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Discussion Starter · #6 ·
My brother has two dog and my two dogs and we get together and go to the dog park once a week to every other week. Sometime my brother just brings his over to play in the yard.
 

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Ripley is my first large dog, so others with multiple large dogs hopefully will chime in. But knowing they were breed for working and being active, I had know idea until she was here how much energy she was going to take. My husband and I do not have children and I work part-time. And she needs constant watching and entertaining, she'll be two next month. My parents watched her for four days, and my dad could believe her energy. He said she didn't misbehave :D but she was constantly wanting to play. If he wasn't playing with her she was pokin' her nose in his face and every where else.
Not trying to talk you out of the Doberman. Just seems like you might have a busy life right now.
 

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Dobermans are a difficult breed. They're very intelligent and some will be intentionally defiant at times. I'm 17 and this is my first real excursion into having my own pet. This probably was not my best decision, seeing as I had no training experience and Dobies are tough... but I've worked a lot with him, and I've worked very hard. At almost 9 months, some of it is finally showing, but then... he's also in the Doberteens, so some days he just doesn't do anything for me.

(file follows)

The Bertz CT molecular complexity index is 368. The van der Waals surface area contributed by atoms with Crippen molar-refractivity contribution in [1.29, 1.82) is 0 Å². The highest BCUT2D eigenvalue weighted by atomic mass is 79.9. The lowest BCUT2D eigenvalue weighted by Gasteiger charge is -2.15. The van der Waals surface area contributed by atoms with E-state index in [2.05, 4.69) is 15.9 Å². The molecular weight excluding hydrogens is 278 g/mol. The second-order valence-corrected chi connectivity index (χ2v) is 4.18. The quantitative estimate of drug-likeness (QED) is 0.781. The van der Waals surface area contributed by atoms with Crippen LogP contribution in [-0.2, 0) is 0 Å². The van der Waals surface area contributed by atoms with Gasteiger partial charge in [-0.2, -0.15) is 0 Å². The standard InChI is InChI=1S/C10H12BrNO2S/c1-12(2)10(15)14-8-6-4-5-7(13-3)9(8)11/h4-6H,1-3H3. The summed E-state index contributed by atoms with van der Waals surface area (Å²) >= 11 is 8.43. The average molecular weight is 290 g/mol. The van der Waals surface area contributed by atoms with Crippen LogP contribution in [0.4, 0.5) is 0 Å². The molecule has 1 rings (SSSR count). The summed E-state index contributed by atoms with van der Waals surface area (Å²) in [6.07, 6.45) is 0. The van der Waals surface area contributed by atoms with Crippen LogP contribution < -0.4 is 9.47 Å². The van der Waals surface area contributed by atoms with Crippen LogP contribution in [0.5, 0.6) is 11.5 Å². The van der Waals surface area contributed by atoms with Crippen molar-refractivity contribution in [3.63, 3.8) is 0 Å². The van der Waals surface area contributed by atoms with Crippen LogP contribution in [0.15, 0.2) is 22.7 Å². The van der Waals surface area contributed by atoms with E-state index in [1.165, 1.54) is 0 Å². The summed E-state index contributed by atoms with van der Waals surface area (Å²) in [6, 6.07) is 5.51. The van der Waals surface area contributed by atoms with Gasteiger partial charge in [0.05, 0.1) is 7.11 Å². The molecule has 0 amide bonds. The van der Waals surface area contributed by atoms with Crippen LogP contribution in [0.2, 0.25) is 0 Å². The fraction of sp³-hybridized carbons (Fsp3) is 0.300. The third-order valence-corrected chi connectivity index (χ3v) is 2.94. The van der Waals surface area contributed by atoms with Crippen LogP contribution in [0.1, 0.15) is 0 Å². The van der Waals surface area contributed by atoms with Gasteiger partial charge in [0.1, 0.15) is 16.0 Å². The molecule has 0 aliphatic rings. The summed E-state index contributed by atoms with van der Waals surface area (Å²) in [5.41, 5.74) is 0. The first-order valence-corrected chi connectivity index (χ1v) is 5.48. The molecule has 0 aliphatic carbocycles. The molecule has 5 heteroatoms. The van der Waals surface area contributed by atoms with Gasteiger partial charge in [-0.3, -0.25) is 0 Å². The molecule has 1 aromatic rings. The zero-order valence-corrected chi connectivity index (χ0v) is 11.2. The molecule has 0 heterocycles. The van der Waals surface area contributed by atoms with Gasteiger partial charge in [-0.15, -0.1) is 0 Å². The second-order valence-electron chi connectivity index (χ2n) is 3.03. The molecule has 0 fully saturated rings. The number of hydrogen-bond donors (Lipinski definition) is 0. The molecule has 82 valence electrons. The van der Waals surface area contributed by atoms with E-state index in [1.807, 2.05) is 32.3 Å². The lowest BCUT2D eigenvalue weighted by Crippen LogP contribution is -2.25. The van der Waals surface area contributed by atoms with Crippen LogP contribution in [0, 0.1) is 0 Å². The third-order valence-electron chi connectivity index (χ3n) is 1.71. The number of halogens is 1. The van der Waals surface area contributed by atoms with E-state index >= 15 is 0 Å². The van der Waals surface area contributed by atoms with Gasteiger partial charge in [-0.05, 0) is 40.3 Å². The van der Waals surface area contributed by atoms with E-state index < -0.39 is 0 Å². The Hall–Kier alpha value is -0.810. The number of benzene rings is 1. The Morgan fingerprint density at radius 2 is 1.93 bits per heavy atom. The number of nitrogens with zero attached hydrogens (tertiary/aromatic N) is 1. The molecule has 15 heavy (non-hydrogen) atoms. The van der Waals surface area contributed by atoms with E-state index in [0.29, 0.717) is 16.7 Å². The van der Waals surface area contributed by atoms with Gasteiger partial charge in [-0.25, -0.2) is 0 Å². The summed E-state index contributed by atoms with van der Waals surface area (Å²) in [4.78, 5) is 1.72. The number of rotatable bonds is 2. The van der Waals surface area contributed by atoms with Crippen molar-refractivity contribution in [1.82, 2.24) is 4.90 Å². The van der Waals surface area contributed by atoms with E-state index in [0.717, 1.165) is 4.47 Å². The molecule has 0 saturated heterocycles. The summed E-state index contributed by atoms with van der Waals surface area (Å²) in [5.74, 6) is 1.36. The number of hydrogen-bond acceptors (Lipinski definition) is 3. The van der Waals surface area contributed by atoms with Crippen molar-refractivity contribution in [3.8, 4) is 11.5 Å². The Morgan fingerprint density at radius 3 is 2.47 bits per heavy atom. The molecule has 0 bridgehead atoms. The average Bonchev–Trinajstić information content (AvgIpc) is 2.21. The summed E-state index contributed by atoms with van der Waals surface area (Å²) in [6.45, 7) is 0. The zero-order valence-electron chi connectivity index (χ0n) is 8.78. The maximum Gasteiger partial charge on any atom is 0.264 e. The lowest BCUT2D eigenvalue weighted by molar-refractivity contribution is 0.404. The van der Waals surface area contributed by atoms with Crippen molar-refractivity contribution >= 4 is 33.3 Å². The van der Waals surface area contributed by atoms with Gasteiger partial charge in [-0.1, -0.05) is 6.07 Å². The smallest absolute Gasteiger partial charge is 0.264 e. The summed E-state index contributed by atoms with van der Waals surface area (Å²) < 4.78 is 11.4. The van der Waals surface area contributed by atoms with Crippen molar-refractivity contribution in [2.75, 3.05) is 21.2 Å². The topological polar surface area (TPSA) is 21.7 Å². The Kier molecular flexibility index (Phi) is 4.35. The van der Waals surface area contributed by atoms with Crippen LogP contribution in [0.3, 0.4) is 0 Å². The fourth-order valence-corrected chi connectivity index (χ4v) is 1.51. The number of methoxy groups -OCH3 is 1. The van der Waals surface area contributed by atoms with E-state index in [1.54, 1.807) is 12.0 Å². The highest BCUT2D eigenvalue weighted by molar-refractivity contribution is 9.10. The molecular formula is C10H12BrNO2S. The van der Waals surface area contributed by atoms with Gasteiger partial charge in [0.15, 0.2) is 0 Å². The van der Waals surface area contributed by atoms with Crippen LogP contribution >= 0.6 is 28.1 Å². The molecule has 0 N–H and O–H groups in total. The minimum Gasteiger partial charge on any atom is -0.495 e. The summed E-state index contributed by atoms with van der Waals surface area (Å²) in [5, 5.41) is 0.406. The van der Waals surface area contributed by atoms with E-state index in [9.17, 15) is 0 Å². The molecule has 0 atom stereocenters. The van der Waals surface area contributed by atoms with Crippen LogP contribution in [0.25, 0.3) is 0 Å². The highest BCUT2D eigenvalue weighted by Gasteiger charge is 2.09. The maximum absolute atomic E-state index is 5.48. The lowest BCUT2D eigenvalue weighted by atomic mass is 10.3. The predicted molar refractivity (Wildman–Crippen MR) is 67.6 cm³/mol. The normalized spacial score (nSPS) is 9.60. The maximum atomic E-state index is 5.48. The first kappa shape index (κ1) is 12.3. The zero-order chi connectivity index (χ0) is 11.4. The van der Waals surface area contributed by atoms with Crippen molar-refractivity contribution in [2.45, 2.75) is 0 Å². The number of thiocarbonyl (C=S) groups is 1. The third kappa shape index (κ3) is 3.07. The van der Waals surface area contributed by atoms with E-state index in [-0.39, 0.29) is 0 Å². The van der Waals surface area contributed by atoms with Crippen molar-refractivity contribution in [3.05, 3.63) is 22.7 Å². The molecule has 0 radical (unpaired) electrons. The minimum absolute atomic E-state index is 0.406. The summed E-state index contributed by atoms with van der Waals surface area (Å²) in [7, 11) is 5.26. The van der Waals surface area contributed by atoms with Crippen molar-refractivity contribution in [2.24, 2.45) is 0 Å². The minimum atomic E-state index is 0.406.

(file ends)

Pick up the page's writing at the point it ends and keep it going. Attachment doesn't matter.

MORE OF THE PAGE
I live with my 51 year old mother, 8 cats, and two Pomeranians. My Dobe, Kaiser, is male, and the Poms are both female. Kaiser doesn't have an aggressive bone in his body and has never hurt any of the other pets. Nevertheless, most of our cats are afraid of him. Only three of them will tolerate him; the rest avoid him at all costs. He plays a little rough for our Poms, so sometimes we have to stop him, but he has no intentions of hurting them. He just doesn't always know when to stop. One of our Poms will leave the room and go upstairs, but the other one (bless her heart) is just too darn stupid to leave. He gets on her nerves after awhile, but she's a little dog aggressive, too, so we have to watch her.

Although Kaiser is not in the least aggressive, he still gets protective when we're outside and there's something rustling around in the woods at night. I don't doubt for a second that he could save my life at whatever cost if he needed to.

While picking a Doberman for my first real dog owning experience may not have been the wisest decision, as it's often led to frustration and exasperation, I would not trade my baby boy for the world. I've never been more attached to an animal in my life (and I've had many during my lifetime!), and I don't think I'll ever be without a Doberman again.